Asian markets closed firmly higher Friday, despite a weak start to trading, with Chinese stocks jumping nearly 5 percent. Gains were all the more impressive given Wall Street's fall.
U.S. stocks declined for a second straight day on Thursday as soft results from technology Oracle fed worry about a cutback in business spending, while rumors that Lehman Brothers could suffer a fate similar to the near collapse of Bear Stearns plagued the financial sector.
Tokyo's Nikkei 225 Average closed up 1.7 percent on a wave of buying by investors seeking to raise their portfolio value ahead of the fiscal year-end, led higher by property firms such as Mitsubishi Estate. Friday's rise snapped a two-day losing streak and helped the Nikkei gain roughly 2.7 percent on the week, its biggest weekly gain since mid-February.
Seoul stocks ended 1.5 percent higher, with technology and automakers up on expectations of solid first-quarter earnings as a weak currency makes exports more competitive, but financial shares fell. LG Electronics and LG Display were both higher. Automakers such as Hyundai Motor and Kia Motors also gained on expectations of robust first-quarter results.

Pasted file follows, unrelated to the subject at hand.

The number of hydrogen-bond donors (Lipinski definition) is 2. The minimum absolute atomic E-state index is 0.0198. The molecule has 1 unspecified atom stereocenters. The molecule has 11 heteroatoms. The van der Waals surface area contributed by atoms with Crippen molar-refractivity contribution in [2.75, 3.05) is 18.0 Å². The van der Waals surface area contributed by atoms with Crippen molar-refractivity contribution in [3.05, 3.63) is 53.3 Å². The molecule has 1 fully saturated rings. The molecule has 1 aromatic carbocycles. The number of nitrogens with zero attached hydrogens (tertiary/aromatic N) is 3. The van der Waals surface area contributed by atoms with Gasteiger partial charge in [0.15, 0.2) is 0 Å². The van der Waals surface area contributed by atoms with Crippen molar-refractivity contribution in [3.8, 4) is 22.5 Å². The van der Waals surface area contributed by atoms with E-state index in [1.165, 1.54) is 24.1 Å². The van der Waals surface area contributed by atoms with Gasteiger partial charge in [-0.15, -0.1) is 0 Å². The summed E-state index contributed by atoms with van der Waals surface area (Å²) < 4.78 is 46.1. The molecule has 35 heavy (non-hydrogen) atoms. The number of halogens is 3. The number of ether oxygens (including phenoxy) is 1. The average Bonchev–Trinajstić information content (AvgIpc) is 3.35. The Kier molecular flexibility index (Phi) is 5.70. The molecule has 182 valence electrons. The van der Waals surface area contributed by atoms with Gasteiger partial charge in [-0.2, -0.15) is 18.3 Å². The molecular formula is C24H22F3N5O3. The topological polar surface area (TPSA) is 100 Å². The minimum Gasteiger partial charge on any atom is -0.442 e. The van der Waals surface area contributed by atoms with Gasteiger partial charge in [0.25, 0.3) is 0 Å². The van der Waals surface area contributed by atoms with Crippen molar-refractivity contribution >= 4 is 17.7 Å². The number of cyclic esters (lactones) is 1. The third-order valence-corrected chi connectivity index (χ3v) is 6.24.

Australia's ASX/S&P 200 Index lost 0.4 percent, falling for a second straight day, as financials including National Australia Bank fell on concerns about more writedowns by
Wall Street banks. But the index still logged its biggest weekly rise since the start of subprime crisis in August 2007 and traders said many cashed-up investors are beginning to look for value. Centro Properties, a troubled property investor, jumped 16.3 percent on speculation its lenders could soon extend an April 30 refinancing deadline. Centro denied a media report which said lenders had already extended the deadline.
The Hang Seng Index breached the psychological 23,000 level and closed higher by 2.7 percent. Blue chips led the advance. Shares of CNOOC rose, even though the top Chinese offshore oil and gas producer posted a disappointing 14 percent rise in second-half earnings despite climbing oil prices, after paying out nearly $1 billion in oil taxes in 2007.
Singapore's Straits Times Index swung into the black and closed 0.2 percent higher. Raffles Education rose as much as 7.3 percent after it said it had agreed to buy a college in China for 208.5 million yuan ($29.7 million).
China's Shanghai Composite Index jumped 4.9 percent, recovering from a fresh 11-month low hit in early trade, as oil giant PetroChina bounced from its IPO price and big banks also surged. But analysts said it was not clear whether the market was finally bottoming out. It tumbled 5.42 percent on Thursday amid worries about new share supply and slowing corporate earnings growth, bringing its losses so far this month to 22 percent.